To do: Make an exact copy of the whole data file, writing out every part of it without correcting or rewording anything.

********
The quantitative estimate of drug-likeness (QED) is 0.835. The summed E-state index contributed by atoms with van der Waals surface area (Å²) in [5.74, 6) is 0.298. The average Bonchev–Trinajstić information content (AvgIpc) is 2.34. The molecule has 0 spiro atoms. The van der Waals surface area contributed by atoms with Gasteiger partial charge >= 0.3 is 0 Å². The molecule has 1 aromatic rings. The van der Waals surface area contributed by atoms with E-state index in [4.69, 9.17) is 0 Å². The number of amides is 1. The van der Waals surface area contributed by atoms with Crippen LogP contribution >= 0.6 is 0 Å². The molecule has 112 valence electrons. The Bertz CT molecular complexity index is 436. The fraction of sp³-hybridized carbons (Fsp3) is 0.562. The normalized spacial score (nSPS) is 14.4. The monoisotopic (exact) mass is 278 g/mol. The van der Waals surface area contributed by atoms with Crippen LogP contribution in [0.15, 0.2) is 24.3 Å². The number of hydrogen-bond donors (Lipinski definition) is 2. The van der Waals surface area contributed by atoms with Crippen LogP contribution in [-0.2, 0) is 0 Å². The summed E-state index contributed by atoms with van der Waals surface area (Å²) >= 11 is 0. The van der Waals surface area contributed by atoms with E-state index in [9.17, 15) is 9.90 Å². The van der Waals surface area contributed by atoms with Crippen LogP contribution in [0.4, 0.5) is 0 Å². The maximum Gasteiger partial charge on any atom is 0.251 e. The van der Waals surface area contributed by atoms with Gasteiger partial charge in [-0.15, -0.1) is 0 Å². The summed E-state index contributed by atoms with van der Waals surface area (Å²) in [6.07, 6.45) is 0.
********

The quantitative estimate of drug-likeness (QED) is 0.835. The summed E-state index contributed by atoms with van der Waals surface area (Å²) in [5.74, 6) is 0.298. The average Bonchev–Trinajstić information content (AvgIpc) is 2.34. The molecule has 0 spiro atoms. The van der Waals surface area contributed by atoms with Gasteiger partial charge >= 0.3 is 0 Å². The molecule has 1 aromatic rings. The van der Waals surface area contributed by atoms with E-state index in [4.69, 9.17) is 0 Å². The number of amides is 1. The van der Waals surface area contributed by atoms with Crippen LogP contribution >= 0.6 is 0 Å². The molecule has 112 valence electrons. The Bertz CT molecular complexity index is 436. The fraction of sp³-hybridized carbons (Fsp3) is 0.562. The normalized spacial score (nSPS) is 14.4. The monoisotopic (exact) mass is 278 g/mol. The van der Waals surface area contributed by atoms with Crippen LogP contribution in [0.15, 0.2) is 24.3 Å². The number of hydrogen-bond donors (Lipinski definition) is 2. The van der Waals surface area contributed by atoms with Crippen LogP contribution in [-0.2, 0) is 0 Å². The summed E-state index contributed by atoms with van der Waals surface area (Å²) >= 11 is 0. The van der Waals surface area contributed by atoms with E-state index in [9.17, 15) is 9.90 Å². The van der Waals surface area contributed by atoms with Crippen LogP contribution in [0.4, 0.5) is 0 Å². The maximum Gasteiger partial charge on any atom is 0.251 e. The van der Waals surface area contributed by atoms with Gasteiger partial charge in [-0.15, -0.1) is 0 Å². The summed E-state index contributed by atoms with van der Waals surface area (Å²) in [6.07, 6.45) is 0.